The last decade or so has seen the job of detecting financial crime in the UK increasingly outsourced to businesses and professionals in the private sector.
Banks, solicitors, accountants and others have particular obligations when conducting ‘regulated’ business, not only to make reports to the authorities where they have reasonable grounds to suspect money laundering, but also to conduct the sort of due diligence on their customers’ sources of funds and wealth from which suspicions may arise. But for most firms and in most circumstances, the job of deciding whether or not to make a report is not an easy one.
Could my business or anyone in it be guilty of an offence?
The first consideration, not just for those in the regulated sector, is whether you or your business have any liability for a predicate offence, including for instance of failing to report bribery or facilitation of tax evasion, or for breaching financial sanctions. If so, then a self-report to the authorities should be considered (though, importantly, it will not necessarily be either prudent or legally required). The second consideration, again whether your business is regulated or not, is whether you are at risk of liability for handling (or becoming concerned in arrangements about) ‘criminal property’ or ‘terrorist property’ (all of which are very broadly defined), which will include the subjective and often uncomfortable question of your suspicions about your customer. Where a suspicion does arise, a report to the National Crime Agency (NCA) may be necessary to obtain a defence before handling such property or becoming concerned in such arrangements.
Do I have a duty to report?
The third consideration is your duty to report, which (except for solicitors in relation to targeted sanctions) arises only in the course of business in the regulated sector. Here, the question is objective rather than subjective: do you have ‘reasonable grounds’ to suspect someone in engaged in money laundering or terrorist financing? Importantly, these are terms that have specific (albeit broad) legal meanings and can sometimes be misunderstood. The fact that someone is guilty of tax offences, for instance, may or may not also make them guilty of money laundering. Receiving the proceeds of overseas conduct that would be criminal if took place in the UK may also be money laundering, depending on what it was received for and the seriousness of the conduct.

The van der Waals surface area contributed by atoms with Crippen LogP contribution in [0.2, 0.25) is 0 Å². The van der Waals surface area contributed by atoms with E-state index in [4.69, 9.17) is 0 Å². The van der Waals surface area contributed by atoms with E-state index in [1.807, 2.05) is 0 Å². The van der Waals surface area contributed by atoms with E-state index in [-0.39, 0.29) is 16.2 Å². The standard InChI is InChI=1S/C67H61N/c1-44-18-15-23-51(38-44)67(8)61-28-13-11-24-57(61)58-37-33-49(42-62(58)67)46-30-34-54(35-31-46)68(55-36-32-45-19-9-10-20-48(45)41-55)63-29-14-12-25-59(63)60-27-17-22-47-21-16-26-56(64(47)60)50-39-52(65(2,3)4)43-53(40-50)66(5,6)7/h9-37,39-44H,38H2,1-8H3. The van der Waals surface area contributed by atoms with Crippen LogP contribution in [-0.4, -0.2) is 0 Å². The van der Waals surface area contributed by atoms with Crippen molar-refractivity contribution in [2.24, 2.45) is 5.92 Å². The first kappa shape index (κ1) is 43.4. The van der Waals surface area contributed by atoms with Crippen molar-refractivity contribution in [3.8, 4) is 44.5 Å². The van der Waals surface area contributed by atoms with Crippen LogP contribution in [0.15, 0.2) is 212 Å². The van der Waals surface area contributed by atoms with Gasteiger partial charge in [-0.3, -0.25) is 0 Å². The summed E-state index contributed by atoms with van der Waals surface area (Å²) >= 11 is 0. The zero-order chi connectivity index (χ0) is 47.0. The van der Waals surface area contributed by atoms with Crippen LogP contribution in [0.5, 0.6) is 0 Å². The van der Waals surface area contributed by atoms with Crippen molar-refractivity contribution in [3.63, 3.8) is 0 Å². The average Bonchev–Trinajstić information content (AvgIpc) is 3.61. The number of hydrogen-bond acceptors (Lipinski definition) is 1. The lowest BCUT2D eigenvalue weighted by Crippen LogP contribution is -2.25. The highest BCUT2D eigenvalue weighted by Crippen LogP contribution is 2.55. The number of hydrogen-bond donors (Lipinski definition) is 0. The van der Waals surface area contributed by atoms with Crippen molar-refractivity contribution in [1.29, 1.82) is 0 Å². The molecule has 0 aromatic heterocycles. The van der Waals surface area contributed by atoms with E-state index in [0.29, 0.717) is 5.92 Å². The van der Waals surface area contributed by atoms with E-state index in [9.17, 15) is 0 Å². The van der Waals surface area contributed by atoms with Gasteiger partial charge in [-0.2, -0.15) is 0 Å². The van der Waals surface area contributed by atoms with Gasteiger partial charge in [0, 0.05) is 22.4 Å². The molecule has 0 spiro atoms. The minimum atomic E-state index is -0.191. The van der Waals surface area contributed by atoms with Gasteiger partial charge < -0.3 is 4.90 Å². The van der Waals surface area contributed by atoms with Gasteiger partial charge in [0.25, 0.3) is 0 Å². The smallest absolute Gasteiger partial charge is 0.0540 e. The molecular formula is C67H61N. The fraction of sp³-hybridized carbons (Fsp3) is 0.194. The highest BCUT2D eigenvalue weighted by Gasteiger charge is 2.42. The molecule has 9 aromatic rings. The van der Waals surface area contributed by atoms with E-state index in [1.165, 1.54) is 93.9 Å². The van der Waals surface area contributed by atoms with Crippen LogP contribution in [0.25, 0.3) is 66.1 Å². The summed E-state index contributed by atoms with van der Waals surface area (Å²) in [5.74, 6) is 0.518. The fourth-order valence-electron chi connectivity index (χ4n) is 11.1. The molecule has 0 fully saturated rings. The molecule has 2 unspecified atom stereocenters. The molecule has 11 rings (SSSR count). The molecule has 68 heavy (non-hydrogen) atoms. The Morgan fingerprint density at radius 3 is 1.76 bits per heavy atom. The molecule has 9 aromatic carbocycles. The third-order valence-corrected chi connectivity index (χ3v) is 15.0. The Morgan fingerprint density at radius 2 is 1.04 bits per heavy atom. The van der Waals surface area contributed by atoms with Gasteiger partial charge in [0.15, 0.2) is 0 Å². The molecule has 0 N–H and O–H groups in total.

Should I report ‘just in case’?
It may be tempting to adopt a precautionary approach and submit a report whenever the circumstances are ‘too close for comfort’: indeed, this is in practice what most high street banks will commonly do. For a professional who holds information that may be subject not only to a duty of confidence but also to legal professional privilege (LPP), it is not so easy: an aggrieved client who discovers (perhaps via a data subject access request) an improper report may have a legitimate cause of action. Indeed, the protection of ‘privileged circumstances’ in this area can even protect additional categories of material that would not be covered by LPP.
Do I need specialist advice?
The biggest firms will have the specialist expertise needed to deal with these questions in the majority of cases. Most firms, however, do not fall into this category. Indeed, it is an ironic feature of the UK’s anti-money laundering (AML) regime that, while the categories of businesses and individuals who are subject to it have increased, so has the level of specialist expertise required to navigate it. Where a firm or its Money Laundering Reporting Officer (MLRO) is faced with what may be suspicious activity, it will increasingly be prudent to take advice that is prompt, pragmatic, and protected by LPP. The value of such advice is not only to help them comply with both the law and their obligations to their clients, but also (where required, by their regulators, law enforcement, or their clients) to demonstrate that they have done so.
John Binns is a partner at BCL specialising in all aspects of business crime, with a particular interest in confiscation, civil recovery and money laundering under the Proceeds of Crime Act 2002 (“POCA”). His business crime experience includes representing suspects, defendants and witnesses in cases invoking allegations of bribery and corruption, fraud (including carbon credits, carousel/MTIC, land-banking, Ponzi and pyramid scheme frauds), insider trading, market abuse, price-fixing, sanctions-busting, and tax evasion. He has coordinated and undertaken corporate investigations and defended in cases brought by BEIS, the FCA, HMRC, NCA, OFT, SFO and others.